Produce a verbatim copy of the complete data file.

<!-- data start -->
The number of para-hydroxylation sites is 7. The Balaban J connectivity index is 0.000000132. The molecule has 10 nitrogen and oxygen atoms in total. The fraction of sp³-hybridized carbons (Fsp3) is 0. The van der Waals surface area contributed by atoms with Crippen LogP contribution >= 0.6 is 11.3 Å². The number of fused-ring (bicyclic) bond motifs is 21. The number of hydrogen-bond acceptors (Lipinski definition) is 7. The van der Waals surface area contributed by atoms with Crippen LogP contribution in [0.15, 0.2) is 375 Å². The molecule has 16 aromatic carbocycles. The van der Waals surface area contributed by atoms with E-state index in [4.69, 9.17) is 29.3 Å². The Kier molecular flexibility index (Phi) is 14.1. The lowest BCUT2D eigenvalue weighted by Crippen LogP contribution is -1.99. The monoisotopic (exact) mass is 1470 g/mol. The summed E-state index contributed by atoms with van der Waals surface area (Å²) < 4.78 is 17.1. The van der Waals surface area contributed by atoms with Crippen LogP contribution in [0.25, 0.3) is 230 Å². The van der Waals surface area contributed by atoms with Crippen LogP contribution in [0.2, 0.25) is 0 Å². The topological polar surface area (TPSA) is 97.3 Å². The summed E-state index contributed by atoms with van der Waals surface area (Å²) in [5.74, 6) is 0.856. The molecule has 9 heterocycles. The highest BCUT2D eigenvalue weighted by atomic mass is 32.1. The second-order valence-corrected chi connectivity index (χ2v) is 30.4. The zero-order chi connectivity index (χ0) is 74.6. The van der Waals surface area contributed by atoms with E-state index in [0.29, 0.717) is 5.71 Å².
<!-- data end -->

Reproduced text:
The number of para-hydroxylation sites is 7. The Balaban J connectivity index is 0.000000132. The molecule has 10 nitrogen and oxygen atoms in total. The fraction of sp³-hybridized carbons (Fsp3) is 0. The van der Waals surface area contributed by atoms with Crippen LogP contribution >= 0.6 is 11.3 Å². The number of fused-ring (bicyclic) bond motifs is 21. The number of hydrogen-bond acceptors (Lipinski definition) is 7. The van der Waals surface area contributed by atoms with Crippen LogP contribution in [0.15, 0.2) is 375 Å². The molecule has 16 aromatic carbocycles. The van der Waals surface area contributed by atoms with E-state index in [4.69, 9.17) is 29.3 Å². The Kier molecular flexibility index (Phi) is 14.1. The lowest BCUT2D eigenvalue weighted by Crippen LogP contribution is -1.99. The monoisotopic (exact) mass is 1470 g/mol. The summed E-state index contributed by atoms with van der Waals surface area (Å²) < 4.78 is 17.1. The van der Waals surface area contributed by atoms with Crippen LogP contribution in [0.25, 0.3) is 230 Å². The van der Waals surface area contributed by atoms with Crippen LogP contribution in [0.2, 0.25) is 0 Å². The topological polar surface area (TPSA) is 97.3 Å². The summed E-state index contributed by atoms with van der Waals surface area (Å²) in [5.74, 6) is 0.856. The molecule has 9 heterocycles. The highest BCUT2D eigenvalue weighted by atomic mass is 32.1. The second-order valence-corrected chi connectivity index (χ2v) is 30.4. The zero-order chi connectivity index (χ0) is 74.6. The van der Waals surface area contributed by atoms with E-state index in [0.29, 0.717) is 5.71 Å².